sarghari sub cast of kakar are living on their respectve areas in majority saliyan dist of kandahar, muslimbagh(hindubagh,duki, dist of killasaifullah, kuchlak dist quetta. Ahmedkhel and SULEMAN KHAIL of naurak tehsil Gulistan, and Barakzai , Suleman khail, Ahmed khail ( sub caste of Taraghzai or Taragharai KAKAR)of Pishin and Toba KAKARI, Sanzarkhel, and Santia (sub tribe of Abubakarzai Kakar)and sarghari are the biggest sub-tribes of the Kakar in Balochistan,Balochistan_(Pakistan)>. of which Ahmedkhel is the biggest sub-tribe. Historians such as Abdul Hai Habibi and Bahdur Shah Zafar Kakakhel are confident that the Jadoon are also part of the Kakar tribe. Hanbhi which are included in Alizai Kakar. The Kakar also make the largest tribe of Pashtons. The Kibzai and Jogizai is also a sub tribe of Kakar living in Zhob and Loralai . Khajak of Sibi is also Kakar,
    Kakar have descendants in western provinces of Pakistan but are mostly in Afghanistan and eastern Iran .as well as in India.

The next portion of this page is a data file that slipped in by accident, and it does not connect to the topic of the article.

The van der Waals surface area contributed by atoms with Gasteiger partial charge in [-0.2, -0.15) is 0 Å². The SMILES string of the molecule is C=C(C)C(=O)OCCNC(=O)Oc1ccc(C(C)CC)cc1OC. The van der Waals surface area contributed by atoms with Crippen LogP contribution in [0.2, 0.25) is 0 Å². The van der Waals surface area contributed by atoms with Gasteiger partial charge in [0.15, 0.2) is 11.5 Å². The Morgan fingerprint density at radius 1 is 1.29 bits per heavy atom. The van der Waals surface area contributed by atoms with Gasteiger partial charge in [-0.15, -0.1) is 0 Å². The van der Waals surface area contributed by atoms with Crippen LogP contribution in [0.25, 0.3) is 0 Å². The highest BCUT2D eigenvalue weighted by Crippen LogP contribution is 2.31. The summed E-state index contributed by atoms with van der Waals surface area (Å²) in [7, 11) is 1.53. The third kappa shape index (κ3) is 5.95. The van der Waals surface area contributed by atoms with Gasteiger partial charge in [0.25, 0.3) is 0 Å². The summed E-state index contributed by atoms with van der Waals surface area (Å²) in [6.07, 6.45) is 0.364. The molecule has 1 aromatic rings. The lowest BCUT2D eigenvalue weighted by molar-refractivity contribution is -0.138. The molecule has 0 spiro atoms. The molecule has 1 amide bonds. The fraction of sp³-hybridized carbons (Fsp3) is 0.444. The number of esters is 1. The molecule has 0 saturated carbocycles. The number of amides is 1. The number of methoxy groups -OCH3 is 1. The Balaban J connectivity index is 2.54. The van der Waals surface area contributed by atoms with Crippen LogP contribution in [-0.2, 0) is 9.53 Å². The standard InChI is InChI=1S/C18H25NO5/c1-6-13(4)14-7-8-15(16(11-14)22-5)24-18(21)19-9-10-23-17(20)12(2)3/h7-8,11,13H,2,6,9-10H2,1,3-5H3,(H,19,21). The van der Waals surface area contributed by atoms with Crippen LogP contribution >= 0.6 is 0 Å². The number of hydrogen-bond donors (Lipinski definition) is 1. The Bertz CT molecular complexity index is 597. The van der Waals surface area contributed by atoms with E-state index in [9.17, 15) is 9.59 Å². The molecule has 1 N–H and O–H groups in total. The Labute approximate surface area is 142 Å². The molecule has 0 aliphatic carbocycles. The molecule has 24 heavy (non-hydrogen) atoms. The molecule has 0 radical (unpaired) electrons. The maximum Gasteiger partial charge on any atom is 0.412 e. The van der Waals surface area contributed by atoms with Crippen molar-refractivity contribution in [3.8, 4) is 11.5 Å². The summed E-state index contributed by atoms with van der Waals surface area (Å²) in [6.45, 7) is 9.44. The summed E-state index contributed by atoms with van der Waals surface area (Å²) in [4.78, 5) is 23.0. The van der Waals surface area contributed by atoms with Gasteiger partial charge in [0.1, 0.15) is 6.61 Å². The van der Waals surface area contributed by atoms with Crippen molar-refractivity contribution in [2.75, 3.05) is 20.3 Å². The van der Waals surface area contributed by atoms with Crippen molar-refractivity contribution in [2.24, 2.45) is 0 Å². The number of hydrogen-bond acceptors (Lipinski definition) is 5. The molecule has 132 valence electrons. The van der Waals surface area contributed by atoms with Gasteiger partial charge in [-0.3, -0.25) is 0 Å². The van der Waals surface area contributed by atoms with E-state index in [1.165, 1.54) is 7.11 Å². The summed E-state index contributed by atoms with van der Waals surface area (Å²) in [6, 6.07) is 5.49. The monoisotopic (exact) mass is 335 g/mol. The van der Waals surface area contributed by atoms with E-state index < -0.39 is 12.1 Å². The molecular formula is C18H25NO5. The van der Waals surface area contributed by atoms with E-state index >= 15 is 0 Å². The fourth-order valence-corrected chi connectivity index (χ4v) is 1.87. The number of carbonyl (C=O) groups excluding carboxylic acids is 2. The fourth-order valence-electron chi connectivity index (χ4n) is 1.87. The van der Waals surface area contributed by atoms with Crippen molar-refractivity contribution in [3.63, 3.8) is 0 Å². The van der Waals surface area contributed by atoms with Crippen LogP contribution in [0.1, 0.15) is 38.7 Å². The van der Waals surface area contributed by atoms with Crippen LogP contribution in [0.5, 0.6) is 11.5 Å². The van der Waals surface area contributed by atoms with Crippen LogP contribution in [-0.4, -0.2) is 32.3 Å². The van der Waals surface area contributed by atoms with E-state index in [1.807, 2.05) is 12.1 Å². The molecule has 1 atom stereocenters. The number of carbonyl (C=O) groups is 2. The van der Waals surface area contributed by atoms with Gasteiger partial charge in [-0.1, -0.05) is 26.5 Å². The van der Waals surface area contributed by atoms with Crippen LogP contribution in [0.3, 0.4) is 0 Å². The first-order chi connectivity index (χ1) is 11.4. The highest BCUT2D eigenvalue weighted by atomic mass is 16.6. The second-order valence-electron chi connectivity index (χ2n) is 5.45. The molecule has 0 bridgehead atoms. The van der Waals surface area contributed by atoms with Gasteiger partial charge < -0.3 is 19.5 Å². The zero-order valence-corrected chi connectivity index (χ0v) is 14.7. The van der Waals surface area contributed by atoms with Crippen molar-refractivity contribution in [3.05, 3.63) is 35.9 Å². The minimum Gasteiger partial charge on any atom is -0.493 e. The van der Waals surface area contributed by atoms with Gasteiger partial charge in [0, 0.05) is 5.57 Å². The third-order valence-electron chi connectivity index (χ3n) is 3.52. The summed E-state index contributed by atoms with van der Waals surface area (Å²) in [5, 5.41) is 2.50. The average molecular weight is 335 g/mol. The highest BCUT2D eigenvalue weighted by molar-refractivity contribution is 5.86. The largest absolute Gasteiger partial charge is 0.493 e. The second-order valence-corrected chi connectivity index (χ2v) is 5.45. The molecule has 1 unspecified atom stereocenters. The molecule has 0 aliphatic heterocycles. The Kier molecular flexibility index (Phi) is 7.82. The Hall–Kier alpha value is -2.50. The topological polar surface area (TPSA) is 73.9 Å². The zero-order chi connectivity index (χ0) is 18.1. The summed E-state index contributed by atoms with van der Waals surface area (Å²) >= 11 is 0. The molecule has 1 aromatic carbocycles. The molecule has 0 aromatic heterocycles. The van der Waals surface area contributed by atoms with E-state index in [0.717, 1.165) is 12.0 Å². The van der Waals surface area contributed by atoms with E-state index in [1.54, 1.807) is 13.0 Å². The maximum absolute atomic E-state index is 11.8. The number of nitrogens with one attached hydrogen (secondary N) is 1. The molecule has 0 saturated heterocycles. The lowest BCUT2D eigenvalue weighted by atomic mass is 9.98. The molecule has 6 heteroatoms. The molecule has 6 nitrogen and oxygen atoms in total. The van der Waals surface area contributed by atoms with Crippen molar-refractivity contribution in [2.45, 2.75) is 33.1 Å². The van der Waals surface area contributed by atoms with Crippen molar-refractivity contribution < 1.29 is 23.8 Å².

2. Kakar
    Posted April 4, 2015 at 2:29 pm | Permalink

    Historical Background

    The Kakar tribes, strictly so called, consisting of twenty main divisions and innumerable sub-divisions,
    and numbering probably five lakhs in all (though the number has been computed at 9, 12, and even 18
    lakhs), derives its descent from Kakar, the eldest of the four sons of Dane son of Ghorghasht, and holds
    possession of a spacious tract, some 100 miles square, bounded on the north, first by the southern limit
    of the Ghalzai, and further towards the west by the Arghasan, and also by that part of Toba in the occupation of the part of Toba in the occupation of the Achakzai Durrani, and on the west and south by
    Balochistan, a part of the Spin Tarin couutry, and a ridge of the Suleiman mountain….
    The Kakar are a genial, joyous people, fond of amusement and easily amused. It is their custom in
    summer, after the evening meal, to sit outside the village, the women being a little apart from the men,
    and pass an hour or two in playing and singing their simple national airs. Another and more grotesque
    amusement said to have been introduced b the followers of Pir Taric, and known amongst the Tarin
    under the name of Tisri, is called by the Kakar “loba,” a word that properly means a game or sport. This
    game, played in the summer evenings, consisted in the young men and women collecting outside the